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I am working for a young startup (eLearning) and we are actually in an early stage where our (dev) performance is measured by working features at the end of a sprint.

A company with a really good VRT product wants to work with us (1 month free and after that they want money). But I do not know if it is necessary yet. Because:

  • we do not have many visitors at our site (yet)
  • we have a really good deployment performance (several times a day)
  • we've already behat running (dev- and on test system via jenkins)

I think that a really large site needs such tests. Because they lose much money, if there is a bug on their live system.

I want to know if there are other reasons for using such tests in an early startup that is already live, but has even no QA team.

What are the indicators for a need of such VRT product?

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VRT is required for validating the User Interface of the application. It targets the overall Look and Feel of the aplication including CSS, HTML, Quality and type of images, alignment & positioning of the various fields and user controls, Style Guide etc.

In today's competitive world when there are lost of similar web applications (eLearning), one has to come up with certain features different from other applications it can be Content, Accessibility, Cost and User Interface (ofcourse). UI is the first thing which will catch an user's attraction, so this must be validated. Again, this testing becomes utmost important if your application if supporting Multiple Browsers and Mobile platforms and that too with multiple resolutions & most important different mind set of peoples (I think, there is no reason in current times of not providing support to these features). It is also required if you want your application to be responsive.

As per me, competition is more when it comes to startups as they have to grow and for growth they need to work and deliver extra set of features and improvements. But, if your application is already live and you have already received a good user response then priority of this testing can be reduced. Ofcourse, with the delivery of new features and use of new technologies you have to maintain and nurture the Quality of the product (both in functional and non-functional ways) to avoid broken CSS and Style guide with new features, as breaking CSS is easy, but testing it is hard.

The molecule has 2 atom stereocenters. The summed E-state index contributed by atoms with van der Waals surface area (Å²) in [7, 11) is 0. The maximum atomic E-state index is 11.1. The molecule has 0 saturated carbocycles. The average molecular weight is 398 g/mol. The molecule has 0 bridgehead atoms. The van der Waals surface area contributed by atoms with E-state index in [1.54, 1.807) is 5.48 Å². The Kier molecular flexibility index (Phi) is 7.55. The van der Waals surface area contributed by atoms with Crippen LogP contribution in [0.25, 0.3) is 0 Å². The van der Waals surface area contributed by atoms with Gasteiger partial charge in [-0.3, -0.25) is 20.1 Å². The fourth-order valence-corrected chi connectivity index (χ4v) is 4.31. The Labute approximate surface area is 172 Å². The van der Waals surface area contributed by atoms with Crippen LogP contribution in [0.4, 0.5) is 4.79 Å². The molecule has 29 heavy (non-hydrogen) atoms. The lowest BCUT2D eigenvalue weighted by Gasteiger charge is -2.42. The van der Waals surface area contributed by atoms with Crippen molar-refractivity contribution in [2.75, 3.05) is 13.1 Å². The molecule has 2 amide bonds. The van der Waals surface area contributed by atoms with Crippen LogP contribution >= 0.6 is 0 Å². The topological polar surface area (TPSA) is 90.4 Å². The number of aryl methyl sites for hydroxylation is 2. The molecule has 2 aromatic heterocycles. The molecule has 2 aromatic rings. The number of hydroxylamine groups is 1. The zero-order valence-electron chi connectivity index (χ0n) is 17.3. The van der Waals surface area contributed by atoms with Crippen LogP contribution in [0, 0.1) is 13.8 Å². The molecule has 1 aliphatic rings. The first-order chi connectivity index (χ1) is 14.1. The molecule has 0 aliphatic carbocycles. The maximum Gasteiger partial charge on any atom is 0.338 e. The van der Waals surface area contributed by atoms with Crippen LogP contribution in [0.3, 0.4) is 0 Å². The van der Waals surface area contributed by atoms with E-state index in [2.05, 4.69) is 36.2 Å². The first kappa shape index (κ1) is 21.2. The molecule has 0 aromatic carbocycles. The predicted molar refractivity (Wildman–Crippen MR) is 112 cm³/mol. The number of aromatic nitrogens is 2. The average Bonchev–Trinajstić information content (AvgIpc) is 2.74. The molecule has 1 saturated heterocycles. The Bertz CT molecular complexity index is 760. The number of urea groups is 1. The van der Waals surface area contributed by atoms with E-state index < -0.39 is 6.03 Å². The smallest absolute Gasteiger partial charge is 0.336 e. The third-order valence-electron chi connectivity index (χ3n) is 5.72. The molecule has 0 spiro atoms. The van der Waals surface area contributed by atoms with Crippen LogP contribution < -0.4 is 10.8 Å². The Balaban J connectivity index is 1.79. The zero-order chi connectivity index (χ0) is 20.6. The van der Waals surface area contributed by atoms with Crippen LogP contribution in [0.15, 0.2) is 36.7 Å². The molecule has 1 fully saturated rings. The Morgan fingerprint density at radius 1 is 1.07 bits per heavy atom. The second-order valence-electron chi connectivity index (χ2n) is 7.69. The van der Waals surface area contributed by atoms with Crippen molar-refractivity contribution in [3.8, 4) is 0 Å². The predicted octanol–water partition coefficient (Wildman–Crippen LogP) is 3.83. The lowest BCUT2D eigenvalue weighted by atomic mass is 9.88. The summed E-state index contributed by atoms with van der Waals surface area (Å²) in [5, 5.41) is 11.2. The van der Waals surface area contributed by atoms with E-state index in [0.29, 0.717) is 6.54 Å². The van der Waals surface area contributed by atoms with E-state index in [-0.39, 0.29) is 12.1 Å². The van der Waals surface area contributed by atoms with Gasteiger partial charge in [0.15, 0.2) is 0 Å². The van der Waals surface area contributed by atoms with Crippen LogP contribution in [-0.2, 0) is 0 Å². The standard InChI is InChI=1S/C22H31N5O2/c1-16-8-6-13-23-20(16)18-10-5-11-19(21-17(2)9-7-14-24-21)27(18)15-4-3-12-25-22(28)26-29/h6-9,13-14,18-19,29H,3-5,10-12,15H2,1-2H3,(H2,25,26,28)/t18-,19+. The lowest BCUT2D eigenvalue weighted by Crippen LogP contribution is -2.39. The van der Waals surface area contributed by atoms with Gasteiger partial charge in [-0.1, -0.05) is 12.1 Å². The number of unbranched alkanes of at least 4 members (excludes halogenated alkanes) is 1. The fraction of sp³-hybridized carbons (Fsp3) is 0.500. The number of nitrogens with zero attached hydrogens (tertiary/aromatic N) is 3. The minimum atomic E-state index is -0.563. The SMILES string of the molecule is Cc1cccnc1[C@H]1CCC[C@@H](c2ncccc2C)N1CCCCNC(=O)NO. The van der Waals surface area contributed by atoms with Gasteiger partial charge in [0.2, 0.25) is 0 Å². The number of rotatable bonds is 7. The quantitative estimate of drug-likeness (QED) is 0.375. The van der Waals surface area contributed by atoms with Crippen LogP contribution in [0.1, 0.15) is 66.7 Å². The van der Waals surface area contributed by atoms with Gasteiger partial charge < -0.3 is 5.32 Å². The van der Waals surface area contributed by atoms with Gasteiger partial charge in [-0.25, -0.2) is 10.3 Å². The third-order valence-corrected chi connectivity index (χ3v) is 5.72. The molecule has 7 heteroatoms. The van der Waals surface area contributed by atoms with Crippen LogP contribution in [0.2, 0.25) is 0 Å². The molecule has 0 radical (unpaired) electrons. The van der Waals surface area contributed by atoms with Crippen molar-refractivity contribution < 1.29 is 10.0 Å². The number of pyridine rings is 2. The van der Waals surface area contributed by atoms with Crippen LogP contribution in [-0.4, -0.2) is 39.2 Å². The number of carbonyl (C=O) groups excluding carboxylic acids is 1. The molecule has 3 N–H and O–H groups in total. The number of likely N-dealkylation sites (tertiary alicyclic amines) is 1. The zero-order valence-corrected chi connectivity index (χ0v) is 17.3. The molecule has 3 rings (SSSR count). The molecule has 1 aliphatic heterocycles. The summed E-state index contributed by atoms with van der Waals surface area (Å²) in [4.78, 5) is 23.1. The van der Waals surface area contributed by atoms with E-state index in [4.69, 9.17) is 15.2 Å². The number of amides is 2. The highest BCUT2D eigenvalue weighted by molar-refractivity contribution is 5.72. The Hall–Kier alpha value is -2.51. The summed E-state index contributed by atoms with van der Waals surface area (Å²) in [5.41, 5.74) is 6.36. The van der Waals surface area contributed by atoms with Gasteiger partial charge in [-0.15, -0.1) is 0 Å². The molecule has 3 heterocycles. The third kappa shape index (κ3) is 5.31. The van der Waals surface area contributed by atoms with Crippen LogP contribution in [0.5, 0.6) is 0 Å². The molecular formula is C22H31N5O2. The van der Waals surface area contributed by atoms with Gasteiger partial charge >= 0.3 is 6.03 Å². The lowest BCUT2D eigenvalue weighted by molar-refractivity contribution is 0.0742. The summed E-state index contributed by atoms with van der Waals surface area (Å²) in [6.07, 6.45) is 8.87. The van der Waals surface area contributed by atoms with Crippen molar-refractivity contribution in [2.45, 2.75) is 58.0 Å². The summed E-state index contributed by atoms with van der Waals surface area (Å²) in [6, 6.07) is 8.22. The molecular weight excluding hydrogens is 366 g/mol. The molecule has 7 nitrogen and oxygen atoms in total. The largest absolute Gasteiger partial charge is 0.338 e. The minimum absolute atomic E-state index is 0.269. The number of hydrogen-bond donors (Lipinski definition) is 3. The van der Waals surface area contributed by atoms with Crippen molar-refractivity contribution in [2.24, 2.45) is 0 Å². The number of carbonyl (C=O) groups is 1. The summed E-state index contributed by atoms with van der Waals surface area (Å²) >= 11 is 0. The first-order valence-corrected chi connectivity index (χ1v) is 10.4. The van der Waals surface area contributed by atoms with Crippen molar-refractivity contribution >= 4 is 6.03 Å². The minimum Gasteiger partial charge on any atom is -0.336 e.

I have worked in a project where competition was there between different applications of the same client for achieving highest rating for both Functional and Non-Functional features (like GUI, Performance, Security etc.). So client has 2 members of special team for validating only the UI of the application across different browsers (thank god we didn't have mobile support at that time).

There are many tools (free and licensed) available in market for VRT. But as mentioned by experts in earlier post of SQA that biggest & most efficient tool for validating the visual appearance of a web application is Human eye and brain. So, you can go for manual testing too, but your problem becomes more bigger when you added 'No QA team' is there for carry this kind of testing either manual or automated.

If I have been in your place, I will talk to the third party that after 1 month of free trial, I (including other team members) will analyze their findings & reports and if we find that they are adding some good values to my application, then we can continue with them, else terminate the contract. Another option, is to hire a QA for this activity (obviously not only for VRT but also for functional testing too, if feasible). This will be more efficient and good paying option in long run.

Courtesy to the existing post.

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Visual regression testing with PhantomCSS or WebdriverCSS PhantomCSS and WebdriverCSS are the default image comparison modules for, respectively, PhantomJS and Webdriver.io.

Tools of this kind automatically take UI screenshots and compare them to baseline images during regression testing. They also notify you of visual regressions by failing tests in case the layout is broken. In addition, some of these tools can black out UI regions, which is useful for dealing with timestamps, ads, avatar images, and other dynamic UI areas.

But can they really make for efficient visual regression testing tools? It depends on how much time and effort you’re ready to invest into UI testing.

As far as automated image comparison goes, popular code-based image comparison solutions don’t offer much in terms of ROI. Even though they spare you from having to eyeball each page in search of layout regressions, they also tend to over-complicate things that are supposed to be simple. There’s a case illustrating what I’m talking about.

  • While this is a decent description of some visual regression testing tools, it does not answer the OP's question, which is asking when such tools should be used. – Kate Paulk Feb 19 '18 at 12:45

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